The President of South Africa Jacob Zuma attends the signing ceremony for the Treaty on the Prohibition of Nuclear Weapons on September 20, 2017, at the United Nations in New York.
JOHANNESBURG – South Africa has joined a United Nations alliance of over 40 countries banning the use of nuclear weapons.
On Wednesday President Jacob put a pen to paper on the UN’s treaty banning nuclear weapons. The move comes amid rising tensions between North Korea and the United States as the east Asian country continues its missile tests.
South African Nuclear Energy Corporation Chairman Dr Kelvin Kemm hailed the move citing that countries that have nuclear weapons are not going to unilaterally get rid of them rather they’ll do it one for one.
Sarah Swart of Red Cross’s Regional Legal Advisor also echoed Kemm’s sentiments saying South Africa is a shining example of nuclear disownment.
"SA remains the one and only country that has ever voluntarily disbanded its nuclear weapons programme which the government did towards the end of apartheid.”
“That already gives South Africa moral authority to speak on this issue. Then in 1996 we see Africa coming together as a continent to negotiate the Pelindaba Treaty, which creates the continent as a nuclear weapons free zone. Again an outstanding achievement,” Swart said.
All the while, US President Donald Trump is talking tough, saying the US won't hesitate to totally destroy North Korea. Swart believes this escalation in tensions ironically helps the cause.
"A number of people are saying that the threat of use that we have been seeing at an international level is a sign that we'll never achieve a world without nuclear weapons. Personally and I believe this is the view of the ICRC too, it couldn't have come at a better time to remind us how important this treaty is," Swart said.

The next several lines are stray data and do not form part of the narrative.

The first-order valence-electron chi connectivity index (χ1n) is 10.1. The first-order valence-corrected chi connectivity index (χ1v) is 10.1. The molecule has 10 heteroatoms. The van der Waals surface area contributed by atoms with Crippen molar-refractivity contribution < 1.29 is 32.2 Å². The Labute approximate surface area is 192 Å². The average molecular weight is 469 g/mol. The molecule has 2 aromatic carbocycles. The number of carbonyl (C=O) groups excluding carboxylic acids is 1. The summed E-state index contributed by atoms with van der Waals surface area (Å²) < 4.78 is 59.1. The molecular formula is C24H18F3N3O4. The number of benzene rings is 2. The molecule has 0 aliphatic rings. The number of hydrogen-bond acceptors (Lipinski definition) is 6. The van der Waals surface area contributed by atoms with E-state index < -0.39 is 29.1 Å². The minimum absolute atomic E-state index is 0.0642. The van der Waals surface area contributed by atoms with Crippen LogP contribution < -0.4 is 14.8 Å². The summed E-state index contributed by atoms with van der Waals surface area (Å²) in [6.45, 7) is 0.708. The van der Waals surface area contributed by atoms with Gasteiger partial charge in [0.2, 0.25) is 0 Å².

While he welcomes the treaty, nuclear physicist, Dr Kelvin Kem, says he labours under no illusion about the difficulty that lies ahead.
“What the new one now says is countries that have nuclear weapons can still sign now and then they have some period of grace during which they must get rid of their weapons. But I can’t imagine the one country will do it unless the others keep pace. So that to my mind is the problem.”
About 122 countries voted to adopt the treaty on the 7th of July. A large majority of the world's countries have been calling for this treaty since at least 1945 but it only marks the beginning of a long road to convincing nuclear weapons possessing states to give it all up.